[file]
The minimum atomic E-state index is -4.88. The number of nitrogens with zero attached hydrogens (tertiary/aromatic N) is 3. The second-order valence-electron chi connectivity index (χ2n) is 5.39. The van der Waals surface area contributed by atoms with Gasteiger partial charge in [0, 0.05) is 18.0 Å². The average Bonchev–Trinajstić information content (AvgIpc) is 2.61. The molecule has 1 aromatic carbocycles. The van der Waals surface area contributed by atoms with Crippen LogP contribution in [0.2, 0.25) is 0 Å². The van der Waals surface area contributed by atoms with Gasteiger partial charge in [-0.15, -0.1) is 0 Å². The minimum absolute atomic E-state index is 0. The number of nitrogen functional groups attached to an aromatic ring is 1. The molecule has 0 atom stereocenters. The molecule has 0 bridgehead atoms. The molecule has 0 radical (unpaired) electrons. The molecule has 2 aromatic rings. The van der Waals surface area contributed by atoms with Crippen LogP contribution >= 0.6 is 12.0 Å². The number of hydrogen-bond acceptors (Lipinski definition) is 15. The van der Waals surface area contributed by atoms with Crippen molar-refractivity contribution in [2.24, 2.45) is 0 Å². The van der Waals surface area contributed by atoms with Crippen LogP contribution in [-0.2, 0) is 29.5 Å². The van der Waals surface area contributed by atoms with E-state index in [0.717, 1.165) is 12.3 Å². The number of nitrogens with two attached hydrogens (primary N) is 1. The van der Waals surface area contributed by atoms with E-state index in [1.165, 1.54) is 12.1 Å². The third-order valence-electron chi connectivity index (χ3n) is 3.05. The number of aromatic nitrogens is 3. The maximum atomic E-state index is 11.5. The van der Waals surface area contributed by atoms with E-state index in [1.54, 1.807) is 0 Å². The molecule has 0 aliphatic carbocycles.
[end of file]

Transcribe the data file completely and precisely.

The minimum atomic E-state index is -4.88. The number of nitrogens with zero attached hydrogens (tertiary/aromatic N) is 3. The second-order valence-electron chi connectivity index (χ2n) is 5.39. The van der Waals surface area contributed by atoms with Gasteiger partial charge in [0, 0.05) is 18.0 Å². The average Bonchev–Trinajstić information content (AvgIpc) is 2.61. The molecule has 1 aromatic carbocycles. The van der Waals surface area contributed by atoms with Crippen LogP contribution in [0.2, 0.25) is 0 Å². The van der Waals surface area contributed by atoms with Gasteiger partial charge in [-0.15, -0.1) is 0 Å². The minimum absolute atomic E-state index is 0. The number of nitrogen functional groups attached to an aromatic ring is 1. The molecule has 0 atom stereocenters. The molecule has 0 bridgehead atoms. The molecule has 0 radical (unpaired) electrons. The molecule has 2 aromatic rings. The van der Waals surface area contributed by atoms with Crippen LogP contribution >= 0.6 is 12.0 Å². The number of hydrogen-bond acceptors (Lipinski definition) is 15. The van der Waals surface area contributed by atoms with Crippen molar-refractivity contribution in [2.24, 2.45) is 0 Å². The van der Waals surface area contributed by atoms with Crippen LogP contribution in [-0.2, 0) is 29.5 Å². The van der Waals surface area contributed by atoms with E-state index in [0.717, 1.165) is 12.3 Å². The number of nitrogens with two attached hydrogens (primary N) is 1. The van der Waals surface area contributed by atoms with E-state index in [1.165, 1.54) is 12.1 Å². The third-order valence-electron chi connectivity index (χ3n) is 3.05. The number of aromatic nitrogens is 3. The maximum atomic E-state index is 11.5. The van der Waals surface area contributed by atoms with E-state index in [1.54, 1.807) is 0 Å². The molecule has 0 aliphatic carbocycles.